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recuse

English translation: to disqualify as judge

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GLOSSARY ENTRY (DERIVED FROM QUESTION BELOW)
English term or phrase:recuse
English translation:to disqualify as judge
Entered by: xxxlgbirt
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15:41 Jan 11, 2002
English to English translations [PRO]
Law/Patents
English term or phrase: recuse
To recuse self from
xxxlgbirt
to disqualify oneself/to remove oneself (from a case)
Explanation:
Bryan Garner's Dictionary of Modern Legal Usagë:

"recuse; disqualify. The two words are not quite interchangeable in modern legal usage. Disqualify might be used in place of recuse, but the reverse does not hold tru. Disqualify, the broader term, may be used of witnesses, for example, as well as of judges, whereas recuse is applied only to one who sits in judgment (usu. judges or jurors)."

The "Shark-talk" dictionary at www.nolo.com doesn't have "recuse" but it does have "recusal": http://www.nolo.com/lawcenter/dictionary/dictionary_listing....
And in that definition, it applies recusal only to judges and prosecutors.

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Note added at 2002-01-11 16:11:21 (GMT) Post-grading
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Maybe they think we\'re all fans of the Law and Order TV show. (I\'m not a fan; I\'m an addict.)
Selected response from:

Liv Bliss
Local time: 14:37
Grading comment
Thank you. I asked many people here at work (well educated folks) but no one had or could find a definition. Why does the media use terms which the general public cannot digest?
4 KudoZ points were awarded for this answer

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Summary of answers provided
5 +4to disqualify oneself/to remove oneself (from a case)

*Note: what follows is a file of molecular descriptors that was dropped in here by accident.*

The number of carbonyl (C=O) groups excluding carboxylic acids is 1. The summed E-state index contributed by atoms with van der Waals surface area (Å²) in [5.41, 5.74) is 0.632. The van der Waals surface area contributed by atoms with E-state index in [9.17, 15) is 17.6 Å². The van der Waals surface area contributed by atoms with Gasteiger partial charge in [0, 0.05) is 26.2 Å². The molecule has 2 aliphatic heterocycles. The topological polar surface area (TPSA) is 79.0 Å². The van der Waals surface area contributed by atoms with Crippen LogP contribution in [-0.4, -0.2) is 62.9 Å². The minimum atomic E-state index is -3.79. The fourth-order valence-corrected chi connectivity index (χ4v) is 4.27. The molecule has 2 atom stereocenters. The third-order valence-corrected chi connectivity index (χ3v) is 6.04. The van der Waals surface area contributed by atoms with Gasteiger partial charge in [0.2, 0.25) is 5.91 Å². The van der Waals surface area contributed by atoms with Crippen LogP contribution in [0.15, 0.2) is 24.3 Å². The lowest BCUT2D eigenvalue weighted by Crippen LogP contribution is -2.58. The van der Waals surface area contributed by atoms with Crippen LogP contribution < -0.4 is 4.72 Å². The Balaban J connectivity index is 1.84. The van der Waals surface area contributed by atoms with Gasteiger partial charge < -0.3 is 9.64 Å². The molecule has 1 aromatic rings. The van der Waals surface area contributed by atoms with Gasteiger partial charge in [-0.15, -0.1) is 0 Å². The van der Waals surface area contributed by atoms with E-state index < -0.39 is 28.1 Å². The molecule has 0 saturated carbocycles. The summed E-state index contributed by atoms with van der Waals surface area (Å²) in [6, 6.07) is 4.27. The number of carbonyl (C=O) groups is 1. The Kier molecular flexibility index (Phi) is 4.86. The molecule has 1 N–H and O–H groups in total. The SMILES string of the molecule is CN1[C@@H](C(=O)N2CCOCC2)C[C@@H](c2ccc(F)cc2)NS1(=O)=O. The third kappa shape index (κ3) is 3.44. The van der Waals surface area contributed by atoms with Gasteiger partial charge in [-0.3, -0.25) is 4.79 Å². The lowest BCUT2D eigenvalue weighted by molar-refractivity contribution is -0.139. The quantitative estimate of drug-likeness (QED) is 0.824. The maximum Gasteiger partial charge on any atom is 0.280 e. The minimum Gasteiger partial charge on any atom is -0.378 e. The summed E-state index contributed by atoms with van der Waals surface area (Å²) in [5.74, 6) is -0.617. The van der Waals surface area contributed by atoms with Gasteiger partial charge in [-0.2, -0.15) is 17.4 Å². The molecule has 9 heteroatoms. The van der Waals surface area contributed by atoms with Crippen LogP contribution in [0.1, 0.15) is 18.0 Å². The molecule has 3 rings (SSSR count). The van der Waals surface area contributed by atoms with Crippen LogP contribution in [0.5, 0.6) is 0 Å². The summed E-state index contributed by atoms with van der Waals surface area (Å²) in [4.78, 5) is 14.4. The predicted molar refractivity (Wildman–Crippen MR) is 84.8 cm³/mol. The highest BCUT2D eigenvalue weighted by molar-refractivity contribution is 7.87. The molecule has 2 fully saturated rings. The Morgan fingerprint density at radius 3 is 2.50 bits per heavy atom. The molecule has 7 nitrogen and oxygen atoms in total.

Liv Bliss
4 +2Excuse oneself from a case
Kim Metzger
4 +1explanation below
Nikki Graham
4to challenge, to object (an argument)
Maya Jurt
4Îòâîäèòü
Natalia Bearden


Discussion entries: 1





  

Answers


7 mins   confidence: Answerer confidence 4/5Answerer confidence 4/5
Îòâîäèòü


Explanation:
(ñóäüþ, ïðèñÿæíûõ)

"Îòâîä ñîáñòâåííîé êàíäèäàòóðû..."

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Note added at 2002-01-11 15:53:12 (GMT)
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recusation - îòâîä (ñóäüè, ïðèñÿæíûõ)
recusable - îñòàâëÿþùèé âîçìîæíîñòü îòêàçà
recusancy - íåïîä÷èíåíèå
recusant - îòêàçûâàþùèéñÿ ïîä÷èíÿòüñÿ âëàñòÿì, çàêîíàì

(Þðèäè÷. è Äèïëîìàòè÷åñêèé ñëîâàðè)

Natalia Bearden
Local time: 14:37
PRO pts in pair: 33

Peer comments on this answer (and responses from the answerer)
neutral  Liv Bliss: Natalie - am I hallucinating or do you know something about Igbirt that I don't know--or is this labeled as an English monolingual question?
5 mins
  -> Oh, my... So-o-- sorry! You are not the one hallucinating: I just got up, saw a question, typed something... Only after your responces started arriving did I realize what was happening... Please, don't shoot me :o)
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10 mins   confidence: Answerer confidence 5/5 peer agreement (net): +4
to disqualify oneself/to remove oneself (from a case)


Explanation:
Bryan Garner's Dictionary of Modern Legal Usagë:

"recuse; disqualify. The two words are not quite interchangeable in modern legal usage. Disqualify might be used in place of recuse, but the reverse does not hold tru. Disqualify, the broader term, may be used of witnesses, for example, as well as of judges, whereas recuse is applied only to one who sits in judgment (usu. judges or jurors)."